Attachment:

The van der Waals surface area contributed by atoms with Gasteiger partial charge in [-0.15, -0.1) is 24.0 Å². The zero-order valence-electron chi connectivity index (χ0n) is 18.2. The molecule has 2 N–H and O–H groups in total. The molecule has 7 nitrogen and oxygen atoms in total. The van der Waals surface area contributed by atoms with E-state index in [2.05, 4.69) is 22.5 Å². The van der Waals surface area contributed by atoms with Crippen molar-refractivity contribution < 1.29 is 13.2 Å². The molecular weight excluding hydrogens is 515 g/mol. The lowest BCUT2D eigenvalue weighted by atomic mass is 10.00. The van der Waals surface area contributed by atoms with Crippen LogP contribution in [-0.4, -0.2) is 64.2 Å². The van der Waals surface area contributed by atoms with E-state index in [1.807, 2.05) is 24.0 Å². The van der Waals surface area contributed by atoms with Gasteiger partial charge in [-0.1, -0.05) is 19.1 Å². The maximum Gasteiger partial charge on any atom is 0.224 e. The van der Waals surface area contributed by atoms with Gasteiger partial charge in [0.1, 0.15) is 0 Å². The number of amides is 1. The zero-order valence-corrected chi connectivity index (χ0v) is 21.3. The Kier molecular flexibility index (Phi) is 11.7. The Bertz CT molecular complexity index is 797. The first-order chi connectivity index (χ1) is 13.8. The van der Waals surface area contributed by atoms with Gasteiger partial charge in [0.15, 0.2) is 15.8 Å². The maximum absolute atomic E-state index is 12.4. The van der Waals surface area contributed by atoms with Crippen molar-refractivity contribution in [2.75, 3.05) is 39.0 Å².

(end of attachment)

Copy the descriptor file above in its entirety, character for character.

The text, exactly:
The van der Waals surface area contributed by atoms with Gasteiger partial charge in [-0.15, -0.1) is 24.0 Å². The zero-order valence-electron chi connectivity index (χ0n) is 18.2. The molecule has 2 N–H and O–H groups in total. The molecule has 7 nitrogen and oxygen atoms in total. The van der Waals surface area contributed by atoms with E-state index in [2.05, 4.69) is 22.5 Å². The van der Waals surface area contributed by atoms with Crippen molar-refractivity contribution < 1.29 is 13.2 Å². The molecular weight excluding hydrogens is 515 g/mol. The lowest BCUT2D eigenvalue weighted by atomic mass is 10.00. The van der Waals surface area contributed by atoms with Crippen LogP contribution in [-0.4, -0.2) is 64.2 Å². The van der Waals surface area contributed by atoms with E-state index in [1.807, 2.05) is 24.0 Å². The van der Waals surface area contributed by atoms with Gasteiger partial charge in [-0.1, -0.05) is 19.1 Å². The maximum Gasteiger partial charge on any atom is 0.224 e. The van der Waals surface area contributed by atoms with Gasteiger partial charge in [0.1, 0.15) is 0 Å². The number of amides is 1. The zero-order valence-corrected chi connectivity index (χ0v) is 21.3. The Kier molecular flexibility index (Phi) is 11.7. The Bertz CT molecular complexity index is 797. The first-order chi connectivity index (χ1) is 13.8. The van der Waals surface area contributed by atoms with Gasteiger partial charge in [0.15, 0.2) is 15.8 Å². The maximum absolute atomic E-state index is 12.4. The van der Waals surface area contributed by atoms with Crippen molar-refractivity contribution in [2.75, 3.05) is 39.0 Å².